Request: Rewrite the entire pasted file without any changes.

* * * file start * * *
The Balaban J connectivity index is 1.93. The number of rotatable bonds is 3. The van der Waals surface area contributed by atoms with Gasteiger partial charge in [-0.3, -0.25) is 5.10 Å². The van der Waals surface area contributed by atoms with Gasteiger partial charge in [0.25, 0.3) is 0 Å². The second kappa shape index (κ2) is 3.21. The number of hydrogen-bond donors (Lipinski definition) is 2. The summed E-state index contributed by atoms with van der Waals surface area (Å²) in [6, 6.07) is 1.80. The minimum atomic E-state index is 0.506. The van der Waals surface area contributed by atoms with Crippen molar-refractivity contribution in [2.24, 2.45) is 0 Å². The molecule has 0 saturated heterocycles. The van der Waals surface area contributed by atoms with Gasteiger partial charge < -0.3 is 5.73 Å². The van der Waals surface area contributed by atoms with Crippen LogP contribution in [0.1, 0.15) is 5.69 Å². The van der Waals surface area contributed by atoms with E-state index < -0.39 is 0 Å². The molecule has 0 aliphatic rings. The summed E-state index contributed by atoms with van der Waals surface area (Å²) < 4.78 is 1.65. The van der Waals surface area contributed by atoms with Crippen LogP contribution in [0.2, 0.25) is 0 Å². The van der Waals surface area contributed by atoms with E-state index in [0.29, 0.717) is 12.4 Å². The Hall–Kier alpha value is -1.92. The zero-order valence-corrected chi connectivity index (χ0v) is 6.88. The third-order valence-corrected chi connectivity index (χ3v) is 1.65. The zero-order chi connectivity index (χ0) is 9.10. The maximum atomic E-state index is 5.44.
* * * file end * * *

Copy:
The Balaban J connectivity index is 1.93. The number of rotatable bonds is 3. The van der Waals surface area contributed by atoms with Gasteiger partial charge in [-0.3, -0.25) is 5.10 Å². The van der Waals surface area contributed by atoms with Gasteiger partial charge in [0.25, 0.3) is 0 Å². The second kappa shape index (κ2) is 3.21. The number of hydrogen-bond donors (Lipinski definition) is 2. The summed E-state index contributed by atoms with van der Waals surface area (Å²) in [6, 6.07) is 1.80. The minimum atomic E-state index is 0.506. The van der Waals surface area contributed by atoms with Crippen molar-refractivity contribution in [2.24, 2.45) is 0 Å². The molecule has 0 saturated heterocycles. The van der Waals surface area contributed by atoms with Gasteiger partial charge < -0.3 is 5.73 Å². The van der Waals surface area contributed by atoms with Crippen LogP contribution in [0.1, 0.15) is 5.69 Å². The van der Waals surface area contributed by atoms with E-state index < -0.39 is 0 Å². The molecule has 0 aliphatic rings. The summed E-state index contributed by atoms with van der Waals surface area (Å²) < 4.78 is 1.65. The van der Waals surface area contributed by atoms with Crippen LogP contribution in [0.2, 0.25) is 0 Å². The van der Waals surface area contributed by atoms with E-state index in [0.29, 0.717) is 12.4 Å². The Hall–Kier alpha value is -1.92. The zero-order valence-corrected chi connectivity index (χ0v) is 6.88. The third-order valence-corrected chi connectivity index (χ3v) is 1.65. The zero-order chi connectivity index (χ0) is 9.10. The maximum atomic E-state index is 5.44.